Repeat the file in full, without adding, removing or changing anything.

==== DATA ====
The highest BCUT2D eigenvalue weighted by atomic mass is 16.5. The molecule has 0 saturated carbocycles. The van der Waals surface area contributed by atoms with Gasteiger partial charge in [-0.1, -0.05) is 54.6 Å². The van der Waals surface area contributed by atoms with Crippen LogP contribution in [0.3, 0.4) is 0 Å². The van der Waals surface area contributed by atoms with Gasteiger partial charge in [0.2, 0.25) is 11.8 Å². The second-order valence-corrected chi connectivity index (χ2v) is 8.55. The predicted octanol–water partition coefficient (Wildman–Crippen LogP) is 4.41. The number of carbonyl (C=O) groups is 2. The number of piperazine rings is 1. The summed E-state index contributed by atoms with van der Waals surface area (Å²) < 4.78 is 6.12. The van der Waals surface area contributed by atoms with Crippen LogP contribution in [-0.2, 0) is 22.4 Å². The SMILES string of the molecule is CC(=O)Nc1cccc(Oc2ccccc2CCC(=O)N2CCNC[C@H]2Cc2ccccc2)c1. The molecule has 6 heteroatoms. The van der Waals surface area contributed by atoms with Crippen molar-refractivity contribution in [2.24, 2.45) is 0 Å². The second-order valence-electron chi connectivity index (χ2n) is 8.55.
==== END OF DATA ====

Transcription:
The highest BCUT2D eigenvalue weighted by atomic mass is 16.5. The molecule has 0 saturated carbocycles. The van der Waals surface area contributed by atoms with Gasteiger partial charge in [-0.1, -0.05) is 54.6 Å². The van der Waals surface area contributed by atoms with Crippen LogP contribution in [0.3, 0.4) is 0 Å². The van der Waals surface area contributed by atoms with Gasteiger partial charge in [0.2, 0.25) is 11.8 Å². The second-order valence-corrected chi connectivity index (χ2v) is 8.55. The predicted octanol–water partition coefficient (Wildman–Crippen LogP) is 4.41. The number of carbonyl (C=O) groups is 2. The number of piperazine rings is 1. The summed E-state index contributed by atoms with van der Waals surface area (Å²) < 4.78 is 6.12. The van der Waals surface area contributed by atoms with Crippen LogP contribution in [-0.2, 0) is 22.4 Å². The SMILES string of the molecule is CC(=O)Nc1cccc(Oc2ccccc2CCC(=O)N2CCNC[C@H]2Cc2ccccc2)c1. The molecule has 6 heteroatoms. The van der Waals surface area contributed by atoms with Crippen molar-refractivity contribution in [2.24, 2.45) is 0 Å². The second-order valence-electron chi connectivity index (χ2n) is 8.55.